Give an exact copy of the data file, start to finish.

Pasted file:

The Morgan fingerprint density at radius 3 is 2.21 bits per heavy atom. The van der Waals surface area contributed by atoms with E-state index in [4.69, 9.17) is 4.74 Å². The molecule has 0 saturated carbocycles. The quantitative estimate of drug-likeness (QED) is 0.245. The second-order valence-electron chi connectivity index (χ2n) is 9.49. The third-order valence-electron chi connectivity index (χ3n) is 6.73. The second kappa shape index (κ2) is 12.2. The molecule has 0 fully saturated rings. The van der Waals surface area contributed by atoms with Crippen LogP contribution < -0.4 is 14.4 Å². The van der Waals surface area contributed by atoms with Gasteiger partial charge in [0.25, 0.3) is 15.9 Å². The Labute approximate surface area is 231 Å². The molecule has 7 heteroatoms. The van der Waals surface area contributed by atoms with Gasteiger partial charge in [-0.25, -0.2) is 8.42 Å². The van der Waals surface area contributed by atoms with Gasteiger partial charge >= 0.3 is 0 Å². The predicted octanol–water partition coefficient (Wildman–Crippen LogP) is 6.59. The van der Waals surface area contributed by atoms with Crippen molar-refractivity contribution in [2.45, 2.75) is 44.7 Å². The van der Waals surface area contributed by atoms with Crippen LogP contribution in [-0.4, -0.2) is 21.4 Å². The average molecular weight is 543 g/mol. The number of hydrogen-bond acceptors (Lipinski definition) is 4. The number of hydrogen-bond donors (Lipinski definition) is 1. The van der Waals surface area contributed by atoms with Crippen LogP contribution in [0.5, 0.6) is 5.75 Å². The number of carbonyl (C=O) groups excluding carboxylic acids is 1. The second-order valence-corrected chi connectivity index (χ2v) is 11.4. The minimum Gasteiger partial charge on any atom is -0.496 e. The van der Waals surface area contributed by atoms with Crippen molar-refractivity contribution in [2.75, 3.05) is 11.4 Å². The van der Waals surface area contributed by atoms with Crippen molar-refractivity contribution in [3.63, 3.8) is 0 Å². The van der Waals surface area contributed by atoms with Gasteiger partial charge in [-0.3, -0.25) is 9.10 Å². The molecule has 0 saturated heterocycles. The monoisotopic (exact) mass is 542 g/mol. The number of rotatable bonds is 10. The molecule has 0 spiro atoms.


The Morgan fingerprint density at radius 3 is 2.21 bits per heavy atom. The van der Waals surface area contributed by atoms with E-state index in [4.69, 9.17) is 4.74 Å². The molecule has 0 saturated carbocycles. The quantitative estimate of drug-likeness (QED) is 0.245. The second-order valence-electron chi connectivity index (χ2n) is 9.49. The third-order valence-electron chi connectivity index (χ3n) is 6.73. The second kappa shape index (κ2) is 12.2. The molecule has 0 fully saturated rings. The van der Waals surface area contributed by atoms with Crippen LogP contribution < -0.4 is 14.4 Å². The van der Waals surface area contributed by atoms with Gasteiger partial charge in [0.25, 0.3) is 15.9 Å². The Labute approximate surface area is 231 Å². The molecule has 7 heteroatoms. The van der Waals surface area contributed by atoms with Gasteiger partial charge in [-0.25, -0.2) is 8.42 Å². The van der Waals surface area contributed by atoms with Gasteiger partial charge >= 0.3 is 0 Å². The predicted octanol–water partition coefficient (Wildman–Crippen LogP) is 6.59. The van der Waals surface area contributed by atoms with Crippen molar-refractivity contribution in [2.45, 2.75) is 44.7 Å². The van der Waals surface area contributed by atoms with Crippen LogP contribution in [-0.4, -0.2) is 21.4 Å². The average molecular weight is 543 g/mol. The number of hydrogen-bond acceptors (Lipinski definition) is 4. The number of hydrogen-bond donors (Lipinski definition) is 1. The van der Waals surface area contributed by atoms with Crippen LogP contribution in [0.5, 0.6) is 5.75 Å². The number of carbonyl (C=O) groups excluding carboxylic acids is 1. The second-order valence-corrected chi connectivity index (χ2v) is 11.4. The minimum Gasteiger partial charge on any atom is -0.496 e. The van der Waals surface area contributed by atoms with Crippen molar-refractivity contribution in [2.75, 3.05) is 11.4 Å². The van der Waals surface area contributed by atoms with Crippen molar-refractivity contribution in [3.63, 3.8) is 0 Å². The van der Waals surface area contributed by atoms with Gasteiger partial charge in [-0.3, -0.25) is 9.10 Å². The molecule has 0 saturated heterocycles. The monoisotopic (exact) mass is 542 g/mol. The number of rotatable bonds is 10. The molecule has 0 spiro atoms.